Pakistan shares Moscow’s concerns and sees some hope of the new regional format being in a better position to persuade the Afghan Taliban to come to the negotiating table. But it will not be so easy given the complexities involving the problem. The participation in the Moscow meeting has certainly strengthened the Taliban’s position and provided it with greater international recognition.
As the Taliban have vastly strengthened their hand in the battlefield in recent years, there seems to be no flexibility in its position. In a statement, the insurgent group said that the participation in the Moscow meeting was not about holding negotiations ‘with any side’.
Interestingly, the Russian initiative came as the Trump administration agreed to hold direct negotiations with the Taliban. It marked a shift from the long-standing US position that any peace negotiations should be led by the Kabul government. There have already been two rounds of talks between senior US officials and representatives of the Taliban. But no significant breakthrough has been achieved that could pave the way for structured peace talks.
Although Afghan president Ashraf Ghani in principle had endorsed direct talks between the US and the Taliban, he was reportedly not informed about the latest meeting, causing anger among Afghan government officials.
A veteran US diplomat of Afghan origin, Zalmay Khalilzad, was appointed as special American envoy on Afghanistan three months ago with a mandate to bring the Taliban to the negotiating table. As a former ambassador to Afghanistan, he feels he is the right man for the job largely because of his ethnicity. No public statement has been issued by Washington following last month’s talks in Doha. However, a Taliban communiqué said that the meeting focused on ending the occupation and working towards finding a peaceful solution to the Afghan conflict.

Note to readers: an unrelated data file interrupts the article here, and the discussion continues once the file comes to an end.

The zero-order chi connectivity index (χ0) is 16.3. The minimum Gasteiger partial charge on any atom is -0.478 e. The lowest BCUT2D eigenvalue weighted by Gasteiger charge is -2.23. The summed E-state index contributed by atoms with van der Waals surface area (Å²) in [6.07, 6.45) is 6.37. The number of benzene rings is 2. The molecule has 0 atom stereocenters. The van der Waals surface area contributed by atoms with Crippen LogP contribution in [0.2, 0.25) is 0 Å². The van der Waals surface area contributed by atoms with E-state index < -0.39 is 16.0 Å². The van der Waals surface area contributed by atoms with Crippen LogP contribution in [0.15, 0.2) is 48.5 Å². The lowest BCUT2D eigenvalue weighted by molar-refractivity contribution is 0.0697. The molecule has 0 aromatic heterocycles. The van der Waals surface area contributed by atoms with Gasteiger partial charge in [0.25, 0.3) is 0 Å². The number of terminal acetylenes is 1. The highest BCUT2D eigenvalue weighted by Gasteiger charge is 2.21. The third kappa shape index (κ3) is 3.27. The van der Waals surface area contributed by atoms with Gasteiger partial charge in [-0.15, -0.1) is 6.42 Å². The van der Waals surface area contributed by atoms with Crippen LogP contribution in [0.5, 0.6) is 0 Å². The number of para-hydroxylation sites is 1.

The insurgents have refused to back down from their hard-line stance of not talking to the Kabul government. They have also demanded the lifting of UN travel sanctions on Taliban leaders including the five who were freed from Guantanamo in 2014. The Taliban’s position has further hardened with their success on the battlefield.
Meanwhile, it has been pointed out that the assassination of Gen Abdul Raziq, the dreaded police chief of Kandahar, and two other top officials may cast a shadow over the future round of talks between the US and Taliban representatives. The audacious attack on a security conference — also attended by America’s top military commander — came days after Khalilzad met senior Taliban leaders in Doha. The Taliban, while claiming responsibility for the attack, said that they had intended to target Gen Scott Miller, the commander of US and Nato troops in Afghanistan.
However, there is no indication that Gen Raziq’s assassination will cause any change in the US administration’s policy to engage with the Taliban
While the Moscow meeting has delivered some positive results by bringing together the Taliban representatives, Afghan leaders and regional countries, no political settlement of the Afghan crisis is possible without US support. The American decision to hold direct talks with the Taliban is certainly a step forward, but there is still no plan that could lead to a set of structured negotiations.